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Web Used in Fight Over Nuclear Waste Disposal

Safety: Internet users see how close they live to highways and rail lines proposed for transit of material to Nevada site.


More than 7.5 million Californians live within one mile of major rail lines and highways that could be used to transport radioactive waste to Yucca Mountain in Nevada, the proposed repository for high-level nuclear waste, according to the Environmental Working Group.

The nonprofit group, based in Washington, D.C., and Oakland, has created a Web site that allows users to type in their home address or any other U.S. location to find out how close they are to proposed transport routes to Yucca Mountain.

Staff members of the nonprofit organization said they used maps contained in a Department of Energy environmental impact statement on shipping nuclear waste to Yucca Mountain, enlarged them and combined them with local school maps, census and transportation safety data to create

"What we're trying to do," said Bill Walker, vice president of the group in Oakland, "is make it easy for the individual person to see just how close a proposed nuclear waste route is through their neighborhood, including locations of schools and hospitals."

Representatives of the group said they were not taking a position on the Bush administration's widely contested plan to store the waste at Yucca Mountain, 100 miles northwest of Las Vegas. But they said they had worked with and received funding from opponents of the proposed site.

"All we're trying to say is that we don't believe the American public has been offered the kind of information to participate fully in this decision," said Walker.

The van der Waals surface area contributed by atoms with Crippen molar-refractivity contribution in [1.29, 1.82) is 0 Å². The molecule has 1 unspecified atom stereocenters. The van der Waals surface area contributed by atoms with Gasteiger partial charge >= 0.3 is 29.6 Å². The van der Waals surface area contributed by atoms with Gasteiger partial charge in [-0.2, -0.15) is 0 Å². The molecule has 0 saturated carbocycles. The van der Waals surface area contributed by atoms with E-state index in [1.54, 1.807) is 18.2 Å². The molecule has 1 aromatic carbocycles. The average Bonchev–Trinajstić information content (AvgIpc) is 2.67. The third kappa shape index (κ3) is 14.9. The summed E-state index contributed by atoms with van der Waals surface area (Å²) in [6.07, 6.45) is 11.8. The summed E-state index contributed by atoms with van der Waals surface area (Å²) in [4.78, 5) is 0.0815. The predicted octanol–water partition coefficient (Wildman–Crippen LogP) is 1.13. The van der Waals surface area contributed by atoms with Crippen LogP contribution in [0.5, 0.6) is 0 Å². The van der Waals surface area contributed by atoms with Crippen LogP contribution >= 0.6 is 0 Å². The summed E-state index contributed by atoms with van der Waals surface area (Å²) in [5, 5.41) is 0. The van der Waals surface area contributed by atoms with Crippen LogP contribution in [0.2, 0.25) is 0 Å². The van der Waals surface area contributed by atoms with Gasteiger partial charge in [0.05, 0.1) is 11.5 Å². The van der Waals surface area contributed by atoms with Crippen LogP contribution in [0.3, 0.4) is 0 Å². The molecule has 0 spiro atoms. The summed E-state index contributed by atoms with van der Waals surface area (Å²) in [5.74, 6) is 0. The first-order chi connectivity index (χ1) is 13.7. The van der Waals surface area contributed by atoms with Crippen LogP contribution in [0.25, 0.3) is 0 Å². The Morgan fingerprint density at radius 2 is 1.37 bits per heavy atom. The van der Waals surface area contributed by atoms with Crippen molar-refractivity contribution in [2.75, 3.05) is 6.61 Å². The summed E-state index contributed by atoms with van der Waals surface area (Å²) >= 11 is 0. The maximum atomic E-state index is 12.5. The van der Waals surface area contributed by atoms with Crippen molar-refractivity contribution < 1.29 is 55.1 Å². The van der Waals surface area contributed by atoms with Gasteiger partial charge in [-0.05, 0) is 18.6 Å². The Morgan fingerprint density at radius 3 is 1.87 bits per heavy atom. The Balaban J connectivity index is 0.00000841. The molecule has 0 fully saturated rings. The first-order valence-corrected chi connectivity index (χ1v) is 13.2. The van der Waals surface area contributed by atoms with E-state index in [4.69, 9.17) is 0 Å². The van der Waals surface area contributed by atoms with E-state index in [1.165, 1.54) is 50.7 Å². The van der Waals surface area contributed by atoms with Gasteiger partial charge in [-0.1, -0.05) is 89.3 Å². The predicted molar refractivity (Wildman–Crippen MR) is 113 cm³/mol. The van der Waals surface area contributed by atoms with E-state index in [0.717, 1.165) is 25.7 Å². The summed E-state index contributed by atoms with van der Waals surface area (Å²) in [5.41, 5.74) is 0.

Joe Davis, a spokesman for the Department of Energy, said that although preliminary route maps had been prepared, the routes could change by 2010, when the facility is scheduled to open.

"These are routes based on current regulations," said Davis. "Some of them may be used, some of them may not."

But the working group's senior vice president, Richard Wiles, said the safest routes for transporting an estimated 77,000 tons of waste from 131 nuclear reactors throughout the country will be railroad lines and interstate highways, which go through and near major population centers.

"Coming out of most these reactors, you have to get out onto a main interstate or main rail line as soon as you can," said Wiles. "They may want to take the 5 instead of the 405 leaving San Onofre or Diablo [the two active nuclear reactor sites in Southern California] but basically they'll have to go through Los Angeles and the Inland Empire on the interstates. There's no other way to do it."

Steve Kerekes, a spokesman for the Nuclear Energy Institute, which represents the owners/ operators of nuclear plants, said: "We have a 35-year sterling track record" of safely transporting nuclear waste, and that would not change if Yucca Mountain becomes the final destination. He said the Department of Energy had stated "quite explicitly" that rail transport would be preferred over highways.

Davis said that the Web site would be of no use to terrorists because no final routes have been determined, and specific shipment information will be classified.

The nonprofit group said it just wants to increase public discussion before a final Senate vote on the designation of the site, which could come as soon as June 25. The House voted last month to rebuff an attempt by Nevada officials to block the plan.

The Environmental Working Group received funding from the Las Vegas Sun newspaper's publisher, who has been an outspoken critic of the plan, as well as from the Turner Foundation and others, according to the group.

The organization is perhaps best known for a Web site it created to inform the public of federal farm subsidy recipients.

A group spokesman said that since the nuclear waste Web site debuted Tuesday, 35,000 users had visited and 50,000 maps had been generated.

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